You find yourself in an eerie swampland hunted by demons, crustaceans, and mutated wolves. With just a little time and ammunition left, and a radioactive atmosphere ready to replace your oxygen supply, you have just spit seconds left to decide your fate. Developer 4A Games's latest "Metro: Last Light" does justice to its predecessor 2010's "Metro 2033".
It is the setting with its brilliant sound track, hostile imagery and a genuine narrative in first person that attracts gamers to the series. You are cast as one of the survivors, Artyom, a ranger and hero of the last series "Metro 2033". Set in post-apocalyptic Russia, you are dropped into the boots of Artyom who is haunted by the memories of his mother (or lack of) and in his attempts to capture "dark ones", monstrous remnants of the world before it was completely devastated by a nuclear war. All through the game nothing seems to be working out as you will be captured by other survivors of the catastrophe and will have to organise an escape plan with another captive, Pavel, and eventually be head hunted by the enemies mutated by the apocalypse. The hunt culminates in an intense firefight.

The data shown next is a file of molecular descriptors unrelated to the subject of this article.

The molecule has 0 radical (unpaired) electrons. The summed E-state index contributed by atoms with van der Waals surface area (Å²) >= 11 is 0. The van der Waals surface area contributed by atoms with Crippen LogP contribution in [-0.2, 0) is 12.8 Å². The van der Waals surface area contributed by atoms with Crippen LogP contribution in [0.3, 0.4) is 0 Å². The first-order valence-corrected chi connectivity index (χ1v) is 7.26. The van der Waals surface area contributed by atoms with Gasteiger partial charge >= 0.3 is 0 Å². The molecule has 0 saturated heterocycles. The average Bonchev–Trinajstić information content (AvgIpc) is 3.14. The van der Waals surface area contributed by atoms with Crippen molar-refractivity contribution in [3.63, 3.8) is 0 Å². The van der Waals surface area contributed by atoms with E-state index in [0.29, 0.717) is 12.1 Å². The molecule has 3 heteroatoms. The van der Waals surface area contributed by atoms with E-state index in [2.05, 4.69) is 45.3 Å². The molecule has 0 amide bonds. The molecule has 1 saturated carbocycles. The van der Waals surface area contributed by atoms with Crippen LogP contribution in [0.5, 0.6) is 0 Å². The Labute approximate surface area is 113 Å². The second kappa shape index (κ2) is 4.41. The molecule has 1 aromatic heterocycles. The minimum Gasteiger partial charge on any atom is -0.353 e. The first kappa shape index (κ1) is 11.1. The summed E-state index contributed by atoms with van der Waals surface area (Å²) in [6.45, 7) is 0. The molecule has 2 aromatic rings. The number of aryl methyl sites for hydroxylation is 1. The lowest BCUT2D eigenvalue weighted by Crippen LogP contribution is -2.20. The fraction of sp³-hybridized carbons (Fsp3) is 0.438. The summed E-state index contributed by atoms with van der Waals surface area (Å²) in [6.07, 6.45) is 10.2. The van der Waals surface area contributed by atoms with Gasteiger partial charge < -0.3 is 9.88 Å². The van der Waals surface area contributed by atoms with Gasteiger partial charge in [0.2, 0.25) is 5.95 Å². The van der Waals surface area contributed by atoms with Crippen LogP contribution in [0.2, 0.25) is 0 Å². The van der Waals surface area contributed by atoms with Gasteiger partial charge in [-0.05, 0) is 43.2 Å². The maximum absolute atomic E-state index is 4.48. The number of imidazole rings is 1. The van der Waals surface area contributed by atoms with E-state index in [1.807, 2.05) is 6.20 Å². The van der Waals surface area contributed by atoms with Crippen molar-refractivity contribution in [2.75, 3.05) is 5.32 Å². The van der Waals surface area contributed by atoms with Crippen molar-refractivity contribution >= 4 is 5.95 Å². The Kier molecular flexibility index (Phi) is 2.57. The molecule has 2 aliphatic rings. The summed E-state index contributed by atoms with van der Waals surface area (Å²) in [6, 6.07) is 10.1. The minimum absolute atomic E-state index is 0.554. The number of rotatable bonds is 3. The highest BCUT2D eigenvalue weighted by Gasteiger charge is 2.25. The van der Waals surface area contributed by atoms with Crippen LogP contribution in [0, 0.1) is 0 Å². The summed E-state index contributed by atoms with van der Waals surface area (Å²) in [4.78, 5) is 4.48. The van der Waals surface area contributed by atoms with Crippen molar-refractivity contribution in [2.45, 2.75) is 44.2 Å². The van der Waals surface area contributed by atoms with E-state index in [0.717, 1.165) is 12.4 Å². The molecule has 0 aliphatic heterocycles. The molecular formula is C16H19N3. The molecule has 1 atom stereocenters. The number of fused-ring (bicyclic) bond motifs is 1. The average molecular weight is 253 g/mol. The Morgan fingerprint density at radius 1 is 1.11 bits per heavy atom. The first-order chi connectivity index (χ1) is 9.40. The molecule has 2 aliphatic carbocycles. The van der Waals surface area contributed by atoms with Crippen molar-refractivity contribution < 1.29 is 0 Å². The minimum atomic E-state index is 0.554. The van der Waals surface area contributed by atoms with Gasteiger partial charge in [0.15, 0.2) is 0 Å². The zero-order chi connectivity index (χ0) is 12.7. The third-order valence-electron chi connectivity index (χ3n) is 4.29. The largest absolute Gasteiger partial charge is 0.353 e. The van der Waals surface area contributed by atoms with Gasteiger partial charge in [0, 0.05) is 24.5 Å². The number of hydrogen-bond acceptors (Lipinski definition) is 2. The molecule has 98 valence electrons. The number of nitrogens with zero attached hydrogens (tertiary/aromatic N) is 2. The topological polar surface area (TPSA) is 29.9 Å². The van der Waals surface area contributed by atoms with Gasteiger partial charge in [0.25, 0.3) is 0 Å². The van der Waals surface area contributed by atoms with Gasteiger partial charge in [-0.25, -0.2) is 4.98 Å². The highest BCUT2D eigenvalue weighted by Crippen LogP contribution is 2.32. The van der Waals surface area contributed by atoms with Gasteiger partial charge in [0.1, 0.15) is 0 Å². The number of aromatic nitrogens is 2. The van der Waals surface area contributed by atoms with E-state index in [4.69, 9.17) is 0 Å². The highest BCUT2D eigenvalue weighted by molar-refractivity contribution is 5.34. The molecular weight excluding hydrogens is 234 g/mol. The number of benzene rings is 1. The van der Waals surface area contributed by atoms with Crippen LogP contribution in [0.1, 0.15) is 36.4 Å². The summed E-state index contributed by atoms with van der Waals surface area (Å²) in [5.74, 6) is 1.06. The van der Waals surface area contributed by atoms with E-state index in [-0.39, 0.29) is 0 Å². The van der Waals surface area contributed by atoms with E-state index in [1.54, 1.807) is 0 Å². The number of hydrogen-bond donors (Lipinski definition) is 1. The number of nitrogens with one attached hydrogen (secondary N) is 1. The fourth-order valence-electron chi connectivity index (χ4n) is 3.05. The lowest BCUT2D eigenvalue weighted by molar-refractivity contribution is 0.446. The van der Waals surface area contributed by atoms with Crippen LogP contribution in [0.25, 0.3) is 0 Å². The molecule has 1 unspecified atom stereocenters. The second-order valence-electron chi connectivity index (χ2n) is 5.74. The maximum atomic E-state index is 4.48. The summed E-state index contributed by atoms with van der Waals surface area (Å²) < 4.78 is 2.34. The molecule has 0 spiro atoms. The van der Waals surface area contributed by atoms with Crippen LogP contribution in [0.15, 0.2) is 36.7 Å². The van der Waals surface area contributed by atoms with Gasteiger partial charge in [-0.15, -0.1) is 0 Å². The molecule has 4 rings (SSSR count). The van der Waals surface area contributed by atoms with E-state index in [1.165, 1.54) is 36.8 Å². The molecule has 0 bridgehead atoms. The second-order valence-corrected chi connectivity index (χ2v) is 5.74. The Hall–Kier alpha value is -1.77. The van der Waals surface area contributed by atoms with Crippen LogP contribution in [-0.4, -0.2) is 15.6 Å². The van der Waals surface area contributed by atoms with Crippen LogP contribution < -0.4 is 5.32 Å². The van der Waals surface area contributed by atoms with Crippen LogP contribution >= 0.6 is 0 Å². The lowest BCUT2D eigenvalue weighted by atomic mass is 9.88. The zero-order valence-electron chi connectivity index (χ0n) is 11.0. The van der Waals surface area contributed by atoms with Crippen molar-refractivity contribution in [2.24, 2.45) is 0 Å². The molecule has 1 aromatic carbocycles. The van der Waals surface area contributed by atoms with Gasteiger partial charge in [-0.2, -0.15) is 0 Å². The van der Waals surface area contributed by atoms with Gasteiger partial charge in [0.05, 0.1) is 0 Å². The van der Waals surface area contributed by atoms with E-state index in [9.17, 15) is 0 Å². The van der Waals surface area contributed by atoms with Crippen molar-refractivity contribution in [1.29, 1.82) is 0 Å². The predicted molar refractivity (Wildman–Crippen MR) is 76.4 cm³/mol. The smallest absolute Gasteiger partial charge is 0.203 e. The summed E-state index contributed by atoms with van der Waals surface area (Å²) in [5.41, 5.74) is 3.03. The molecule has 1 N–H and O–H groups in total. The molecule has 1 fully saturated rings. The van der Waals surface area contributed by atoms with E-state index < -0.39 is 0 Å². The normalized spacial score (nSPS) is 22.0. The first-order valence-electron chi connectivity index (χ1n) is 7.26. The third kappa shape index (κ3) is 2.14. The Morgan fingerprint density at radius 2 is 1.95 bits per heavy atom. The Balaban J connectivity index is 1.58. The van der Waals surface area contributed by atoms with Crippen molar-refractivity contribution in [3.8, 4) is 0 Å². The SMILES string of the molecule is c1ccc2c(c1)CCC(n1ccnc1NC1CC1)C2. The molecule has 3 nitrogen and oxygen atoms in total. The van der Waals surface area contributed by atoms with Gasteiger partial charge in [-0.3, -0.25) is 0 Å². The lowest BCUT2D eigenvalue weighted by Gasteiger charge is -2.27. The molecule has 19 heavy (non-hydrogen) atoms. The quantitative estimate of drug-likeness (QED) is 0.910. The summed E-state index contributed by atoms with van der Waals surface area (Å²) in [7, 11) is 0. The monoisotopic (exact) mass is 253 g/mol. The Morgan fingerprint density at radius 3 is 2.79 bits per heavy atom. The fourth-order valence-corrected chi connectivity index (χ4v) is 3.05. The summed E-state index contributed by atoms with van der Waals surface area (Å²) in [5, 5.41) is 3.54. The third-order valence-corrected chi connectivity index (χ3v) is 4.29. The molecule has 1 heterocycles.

The game demands you to be interactive, as you are not some avatar in a shooting gallery, but a citizen of Metro and even your enemies there have fascinating stories to tell. You are asked to make choice and even your small preferences like swapping a weapon for another will decide whether you live or die.
In this sequel to "Metro 2033", 4A Games returns with the post-apocalyptic metro. The metro series set in the first person shooter series is inspired by author Dmitry A. Glukhovsky's series of Metro books.
The fate of "Metro: Last Light" was uncertain when its original publisher THQ closed due to bankruptcy. But DeepSilver purchased the publishing rights of the game for $5.8 million. But the interruption didn't seem to have affected the series in any significant way.
Despite its commendable setting and scores, "Metro: Last Light" could not be called free from bugs as such. According to PCworld, there are a myriad of bugs that disrupt the atmosphere, including random desktop crashes, minimization, hard locks and freezes. One of the most irritating bugs is when the player Artyom becomes immobile, particularly when he and one of the mutated creatures attack at the same time, causing him to become unresponsive.
"Metro: Last Light" despite its small share of technical flaws remains challenging for any gamer with its first person narrative and its harsh setting. Check out PC World's review of the game.